As the community grew, parishioners raised funds to build the current church on Crescent Street, which was dedicated Aug. 7, 1873. The parish school opened with 300 pupils and six Sisters of St. Joseph in 1891. In 1915, a parish center was opened and the church was enlarged and renovated with stained-glass windows and a limestone facade. Throughout the late 1960s and early 1970s, many of the changes brought by Vatican II could be seen in the parish. Masses were added in different languages to serve the population.

As more Catholics populated the area, at least 10 churches emerged in the territory originally covered by Mount Carmel. One of them, St. Margaret Mary Church in Long Island City, was joined to Mount Carmel as part of a diocesan reconfiguration plan.

Ten Masses, Five Languages

Now the parish has 10 Masses every weekend in five languages – English, Spanish, Czech-Slovak, Italian and Vietnamese. More than 1,400 people attend Mass on a regular weekend. It also started offering different programs to address the community’s needs.

Auxiliary Bishop Raymond Chappetto, a native son of the parish, distributes Communion.

Ruby Hernandez, a member of the Jornada movement, said her parish opens its doors to everybody. “I feel proud to be part to a parish that has helped many people,” she said.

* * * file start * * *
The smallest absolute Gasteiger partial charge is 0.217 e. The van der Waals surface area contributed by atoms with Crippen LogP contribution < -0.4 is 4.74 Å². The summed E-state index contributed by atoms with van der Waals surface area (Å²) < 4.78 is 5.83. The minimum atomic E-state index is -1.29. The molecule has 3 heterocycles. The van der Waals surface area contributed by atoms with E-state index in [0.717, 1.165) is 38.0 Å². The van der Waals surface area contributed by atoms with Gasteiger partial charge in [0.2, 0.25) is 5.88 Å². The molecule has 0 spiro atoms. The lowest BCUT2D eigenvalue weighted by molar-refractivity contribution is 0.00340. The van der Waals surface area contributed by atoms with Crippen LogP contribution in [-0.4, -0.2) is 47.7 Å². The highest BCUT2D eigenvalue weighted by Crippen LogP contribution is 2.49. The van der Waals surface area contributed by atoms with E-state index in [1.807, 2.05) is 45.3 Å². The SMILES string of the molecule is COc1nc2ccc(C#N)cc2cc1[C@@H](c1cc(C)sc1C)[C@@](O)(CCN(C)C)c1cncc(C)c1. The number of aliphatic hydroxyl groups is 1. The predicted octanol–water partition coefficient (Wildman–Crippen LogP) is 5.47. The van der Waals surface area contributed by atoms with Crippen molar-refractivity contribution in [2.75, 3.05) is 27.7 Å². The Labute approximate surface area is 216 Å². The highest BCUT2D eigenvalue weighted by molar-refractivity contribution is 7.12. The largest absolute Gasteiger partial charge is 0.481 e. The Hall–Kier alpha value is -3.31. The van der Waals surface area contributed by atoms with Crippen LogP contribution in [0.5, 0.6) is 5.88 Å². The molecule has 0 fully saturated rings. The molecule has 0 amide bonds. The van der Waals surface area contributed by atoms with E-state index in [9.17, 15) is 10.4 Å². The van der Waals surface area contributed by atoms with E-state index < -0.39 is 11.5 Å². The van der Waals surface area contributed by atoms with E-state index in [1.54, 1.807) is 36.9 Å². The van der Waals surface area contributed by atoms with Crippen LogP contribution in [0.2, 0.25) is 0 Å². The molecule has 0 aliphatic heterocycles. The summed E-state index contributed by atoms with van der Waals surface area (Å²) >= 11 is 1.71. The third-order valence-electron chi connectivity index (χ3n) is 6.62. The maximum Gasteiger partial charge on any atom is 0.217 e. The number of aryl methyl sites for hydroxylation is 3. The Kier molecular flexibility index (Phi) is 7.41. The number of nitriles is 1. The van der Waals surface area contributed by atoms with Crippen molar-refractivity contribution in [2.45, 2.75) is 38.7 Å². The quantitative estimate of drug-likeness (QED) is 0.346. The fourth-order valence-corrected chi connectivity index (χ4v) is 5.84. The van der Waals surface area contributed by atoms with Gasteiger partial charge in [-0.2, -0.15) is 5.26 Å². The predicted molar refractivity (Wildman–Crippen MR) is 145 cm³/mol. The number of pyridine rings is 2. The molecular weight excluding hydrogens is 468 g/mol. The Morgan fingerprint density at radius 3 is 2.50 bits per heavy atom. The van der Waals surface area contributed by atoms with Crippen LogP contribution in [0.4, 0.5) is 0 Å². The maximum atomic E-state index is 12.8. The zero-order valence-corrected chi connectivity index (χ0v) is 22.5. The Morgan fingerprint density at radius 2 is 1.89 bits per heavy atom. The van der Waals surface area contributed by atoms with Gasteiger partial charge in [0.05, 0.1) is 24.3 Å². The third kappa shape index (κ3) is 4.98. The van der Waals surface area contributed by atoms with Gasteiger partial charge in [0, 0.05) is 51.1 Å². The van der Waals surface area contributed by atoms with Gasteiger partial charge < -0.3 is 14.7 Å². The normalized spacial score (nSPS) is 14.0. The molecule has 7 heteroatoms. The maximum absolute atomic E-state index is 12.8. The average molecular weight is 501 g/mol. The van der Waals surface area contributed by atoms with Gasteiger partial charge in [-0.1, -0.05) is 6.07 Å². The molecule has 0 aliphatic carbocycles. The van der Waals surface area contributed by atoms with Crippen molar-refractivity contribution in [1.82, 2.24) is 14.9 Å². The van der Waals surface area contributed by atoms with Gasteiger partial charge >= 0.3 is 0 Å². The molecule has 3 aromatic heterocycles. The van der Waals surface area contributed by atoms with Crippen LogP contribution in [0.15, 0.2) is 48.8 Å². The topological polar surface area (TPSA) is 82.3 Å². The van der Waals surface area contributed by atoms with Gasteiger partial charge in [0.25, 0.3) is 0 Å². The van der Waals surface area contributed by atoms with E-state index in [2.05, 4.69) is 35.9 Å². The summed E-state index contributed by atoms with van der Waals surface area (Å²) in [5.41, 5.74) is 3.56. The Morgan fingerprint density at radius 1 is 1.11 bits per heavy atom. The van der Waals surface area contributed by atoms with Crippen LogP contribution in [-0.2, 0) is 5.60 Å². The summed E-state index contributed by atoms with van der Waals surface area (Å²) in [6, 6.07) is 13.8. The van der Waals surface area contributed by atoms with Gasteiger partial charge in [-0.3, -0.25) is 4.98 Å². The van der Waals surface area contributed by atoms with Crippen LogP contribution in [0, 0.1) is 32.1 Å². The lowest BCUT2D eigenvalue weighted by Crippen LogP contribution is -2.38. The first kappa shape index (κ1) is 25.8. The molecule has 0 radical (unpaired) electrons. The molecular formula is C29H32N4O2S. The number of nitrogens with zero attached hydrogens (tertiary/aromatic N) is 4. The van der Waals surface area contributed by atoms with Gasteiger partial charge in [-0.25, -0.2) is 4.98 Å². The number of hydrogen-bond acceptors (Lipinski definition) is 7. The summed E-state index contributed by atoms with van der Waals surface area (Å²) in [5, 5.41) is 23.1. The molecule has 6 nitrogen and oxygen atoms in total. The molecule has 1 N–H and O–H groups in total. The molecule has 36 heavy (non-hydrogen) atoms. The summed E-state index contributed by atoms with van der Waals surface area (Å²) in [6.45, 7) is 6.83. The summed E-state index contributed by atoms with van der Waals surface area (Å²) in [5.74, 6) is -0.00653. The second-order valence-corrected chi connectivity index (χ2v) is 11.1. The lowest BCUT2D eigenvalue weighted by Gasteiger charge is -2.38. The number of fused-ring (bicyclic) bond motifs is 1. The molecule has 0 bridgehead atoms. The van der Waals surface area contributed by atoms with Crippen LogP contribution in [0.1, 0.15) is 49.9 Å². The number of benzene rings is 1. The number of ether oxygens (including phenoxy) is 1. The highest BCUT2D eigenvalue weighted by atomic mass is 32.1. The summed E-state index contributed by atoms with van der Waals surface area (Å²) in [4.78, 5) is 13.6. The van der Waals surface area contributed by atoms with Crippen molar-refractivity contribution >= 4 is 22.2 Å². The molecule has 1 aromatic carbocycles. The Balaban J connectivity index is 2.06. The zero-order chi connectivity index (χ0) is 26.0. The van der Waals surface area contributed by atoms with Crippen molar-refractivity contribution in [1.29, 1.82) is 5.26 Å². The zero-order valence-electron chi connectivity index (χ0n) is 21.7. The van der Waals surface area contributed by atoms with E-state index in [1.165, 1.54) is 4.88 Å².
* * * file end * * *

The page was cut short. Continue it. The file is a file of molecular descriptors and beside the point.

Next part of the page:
Leslie Romero, who came to the dedication Mass with her two daughters, found a home at Mount Carmel when she moved to Astoria over a year ago.

“It is heartening to see a community in prayer, especially given the things going on in the world,” she said.

At the end of the Mass, Bishop Chappetto said he was “eternally grateful” to the parish that nurtured his faith and vocation.

“You are a wonderful faith-filled community, all united under Our Lady of Mount Carmel,” he said. “I’ll always call this my home.”

4 thoughts on “‘Mother Church’ of Queens Marks Its 175th Anniversary

  1. Such a wonderful occasion to celebrate OLMC’s 175th Anniversary!